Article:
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hence
h (
x (
. y (
×
)=
)
)
C
D
C
D
.
Analogously
h (
x (
. y (
C
×
D
)=
C
)
D
)
.
If we define
h (
h (
2
(
)=(
)
))
σ ( J
)
h
A
A
,1
A
, A
,
then
x (
. y (
x (
. y (
(
×
)=(
)
)
)
)) =
(
)
(
)
.
Now we shall present two applications of the notion of the joint observable. The first is the
definition of function of a finite sequence of observables, e.g. their sum. In the classical case
h
C
D
C
D
,1
C
D
x
C
. y
D
ξ + η =
g
T :
Ω
R
where g
(
u , v
)=
u
+
v , T
( ω )=( ξ ( ω )
,
η ( ω ))
. Hence
ξ + η
can be defined by the help of
pre-images:
( ξ + η ) 1
T 1
g 1
=
:
B (
R
) →S
.
Definition 3.4.
B (
) →F
Let x 1 , ..., x n :
R
be observables, g : R n
R be a measurable function.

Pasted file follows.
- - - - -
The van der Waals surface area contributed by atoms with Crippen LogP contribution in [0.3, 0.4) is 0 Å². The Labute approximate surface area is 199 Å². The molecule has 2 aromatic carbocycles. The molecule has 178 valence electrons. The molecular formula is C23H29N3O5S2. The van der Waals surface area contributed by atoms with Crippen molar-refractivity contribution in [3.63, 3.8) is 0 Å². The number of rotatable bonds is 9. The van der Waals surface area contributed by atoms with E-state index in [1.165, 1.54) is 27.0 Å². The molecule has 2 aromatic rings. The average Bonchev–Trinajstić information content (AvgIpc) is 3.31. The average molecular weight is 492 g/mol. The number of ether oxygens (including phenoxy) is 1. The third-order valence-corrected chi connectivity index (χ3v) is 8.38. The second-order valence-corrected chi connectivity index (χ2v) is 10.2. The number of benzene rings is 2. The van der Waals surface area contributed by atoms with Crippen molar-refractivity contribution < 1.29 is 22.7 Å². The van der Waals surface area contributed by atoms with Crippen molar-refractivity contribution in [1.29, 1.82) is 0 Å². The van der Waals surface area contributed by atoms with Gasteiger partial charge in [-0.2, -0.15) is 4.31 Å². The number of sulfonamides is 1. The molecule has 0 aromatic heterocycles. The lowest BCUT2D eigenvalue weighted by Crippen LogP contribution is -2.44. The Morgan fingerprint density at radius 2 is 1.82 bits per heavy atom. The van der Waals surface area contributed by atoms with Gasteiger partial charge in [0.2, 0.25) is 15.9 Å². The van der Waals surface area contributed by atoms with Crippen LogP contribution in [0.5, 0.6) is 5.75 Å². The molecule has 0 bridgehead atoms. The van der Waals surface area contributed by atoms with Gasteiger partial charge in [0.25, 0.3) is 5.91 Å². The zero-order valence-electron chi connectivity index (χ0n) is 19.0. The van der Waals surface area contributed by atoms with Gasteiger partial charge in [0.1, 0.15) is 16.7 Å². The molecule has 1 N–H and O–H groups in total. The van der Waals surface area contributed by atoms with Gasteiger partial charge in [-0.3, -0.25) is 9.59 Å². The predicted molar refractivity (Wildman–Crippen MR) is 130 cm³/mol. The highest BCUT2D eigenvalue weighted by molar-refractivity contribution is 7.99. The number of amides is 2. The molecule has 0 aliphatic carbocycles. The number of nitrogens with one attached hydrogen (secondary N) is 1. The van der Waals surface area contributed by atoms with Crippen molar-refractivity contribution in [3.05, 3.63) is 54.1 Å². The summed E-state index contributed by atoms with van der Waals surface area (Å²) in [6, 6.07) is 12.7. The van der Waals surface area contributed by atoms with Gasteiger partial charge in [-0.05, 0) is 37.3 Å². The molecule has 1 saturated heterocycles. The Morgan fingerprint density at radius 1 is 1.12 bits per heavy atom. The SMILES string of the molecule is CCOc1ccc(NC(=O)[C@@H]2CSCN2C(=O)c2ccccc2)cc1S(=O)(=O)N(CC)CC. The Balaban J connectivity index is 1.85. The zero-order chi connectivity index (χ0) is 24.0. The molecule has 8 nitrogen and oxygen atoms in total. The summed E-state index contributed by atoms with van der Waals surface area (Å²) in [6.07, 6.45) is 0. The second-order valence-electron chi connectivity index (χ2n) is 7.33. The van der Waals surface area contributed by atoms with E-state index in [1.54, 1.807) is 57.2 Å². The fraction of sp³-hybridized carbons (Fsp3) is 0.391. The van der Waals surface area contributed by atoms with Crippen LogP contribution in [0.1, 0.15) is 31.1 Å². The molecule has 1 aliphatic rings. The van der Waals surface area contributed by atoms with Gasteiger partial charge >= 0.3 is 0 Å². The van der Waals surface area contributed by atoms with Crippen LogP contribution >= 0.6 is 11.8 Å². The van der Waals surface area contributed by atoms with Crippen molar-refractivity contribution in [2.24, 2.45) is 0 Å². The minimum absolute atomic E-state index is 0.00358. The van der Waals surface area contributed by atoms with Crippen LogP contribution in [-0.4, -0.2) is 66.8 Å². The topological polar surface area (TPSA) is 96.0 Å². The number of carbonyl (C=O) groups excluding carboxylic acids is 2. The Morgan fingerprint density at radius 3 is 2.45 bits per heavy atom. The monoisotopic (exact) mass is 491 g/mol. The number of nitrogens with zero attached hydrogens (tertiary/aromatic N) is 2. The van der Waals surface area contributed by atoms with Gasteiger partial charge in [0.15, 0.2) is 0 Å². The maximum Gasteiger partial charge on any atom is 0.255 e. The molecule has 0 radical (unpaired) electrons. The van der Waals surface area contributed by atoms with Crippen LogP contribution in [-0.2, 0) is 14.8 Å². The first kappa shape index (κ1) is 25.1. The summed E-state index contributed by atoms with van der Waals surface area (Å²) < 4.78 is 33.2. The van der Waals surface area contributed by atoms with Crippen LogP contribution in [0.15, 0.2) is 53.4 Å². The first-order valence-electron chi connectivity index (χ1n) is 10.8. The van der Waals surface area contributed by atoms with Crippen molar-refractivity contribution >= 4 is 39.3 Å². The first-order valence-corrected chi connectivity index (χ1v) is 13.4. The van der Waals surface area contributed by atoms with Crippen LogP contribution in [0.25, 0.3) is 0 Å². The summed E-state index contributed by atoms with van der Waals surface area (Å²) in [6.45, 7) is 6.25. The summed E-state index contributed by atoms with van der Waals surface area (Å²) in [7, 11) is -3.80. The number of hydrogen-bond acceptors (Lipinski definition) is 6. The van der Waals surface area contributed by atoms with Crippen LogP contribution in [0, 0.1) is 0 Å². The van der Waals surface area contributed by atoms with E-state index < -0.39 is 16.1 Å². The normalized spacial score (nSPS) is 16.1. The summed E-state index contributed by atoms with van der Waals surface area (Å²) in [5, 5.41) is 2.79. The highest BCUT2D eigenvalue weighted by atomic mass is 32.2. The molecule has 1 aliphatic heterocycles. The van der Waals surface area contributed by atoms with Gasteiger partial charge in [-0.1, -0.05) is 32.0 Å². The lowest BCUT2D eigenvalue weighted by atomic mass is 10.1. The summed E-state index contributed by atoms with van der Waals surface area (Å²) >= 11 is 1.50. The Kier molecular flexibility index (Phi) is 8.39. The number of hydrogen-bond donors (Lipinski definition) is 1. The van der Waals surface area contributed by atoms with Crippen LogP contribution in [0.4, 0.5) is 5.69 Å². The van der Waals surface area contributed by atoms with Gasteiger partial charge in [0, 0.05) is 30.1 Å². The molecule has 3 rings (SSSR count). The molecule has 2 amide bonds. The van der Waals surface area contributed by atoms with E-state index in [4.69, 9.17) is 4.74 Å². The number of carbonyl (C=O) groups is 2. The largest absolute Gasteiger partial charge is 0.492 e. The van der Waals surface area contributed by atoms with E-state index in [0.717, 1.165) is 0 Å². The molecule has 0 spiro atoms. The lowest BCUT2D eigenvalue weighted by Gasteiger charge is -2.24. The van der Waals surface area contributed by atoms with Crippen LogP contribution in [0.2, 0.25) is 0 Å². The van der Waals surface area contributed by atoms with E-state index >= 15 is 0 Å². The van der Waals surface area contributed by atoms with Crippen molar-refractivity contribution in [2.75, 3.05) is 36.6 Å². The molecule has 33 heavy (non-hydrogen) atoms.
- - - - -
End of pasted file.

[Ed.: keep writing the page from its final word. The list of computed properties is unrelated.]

Then we define
(
)
B (
) →F
g
x 1 , ..., x n
:
R
by the formula
g 1
g
(
x 1 , ..., x n )(
C
)=
h
(
(
C
))
, C
∈B (
R
)
,
R n
B (
) →F
where h :
is the joint observable of the observables x 1 , ..., x n .
+
+
B (
) →F
(
+
+
Example 3.1.
x 1
...
x n :
R
is the observable defined by the formula
x 1
...
g 1
R n
is the joint observable of x 1 , ..., x n , and g : R n
)(
)=
(
(
))
B (
) →F
x n
C
h
C
, where h :
R
is defined by the equality g
u n .
The second application of the joint observable is in the formulation of the independency.
(
u 1 , ..., u n
)=
u 1 +
...
+
) n = 1
Definition 3.5.
Let m :
F→ [
0, 1
]
be a state,
(
x n
be a sequence of observables,
n
) n = 1
σ ( J
) →F
(
=
)
(
h n :
be the joint observable of x 1 , ..., x n
n
1, 2, ...
.
Then
x n
is called
independent, if
(
(
×
×
×
)) =
(
(
))
(
(
))
(
(
))
m
h n
C 1
C 2
...
C n
m
x 1
C 1
. m
x 2
C 2
..... m
x n
C n
for any n
N and any C 1 , ..., C n
σ ( J )
.
Now let us return to the notion of mean value of an observable. In the classical case
(
ξ )=
ξ
=
E
g
g
dP
gdF
Ω
R
where F is the distribution function of
ξ
.
Definition 3.6.
Let x :
B (
R
) →F
be an observable, m :
F→ [
0, 1
]
be a state, g : R
R be
a measurable function, F be the distribution function of x
(
F
(
t
)=
m
(
x
((
, t
))))
.Thenwe
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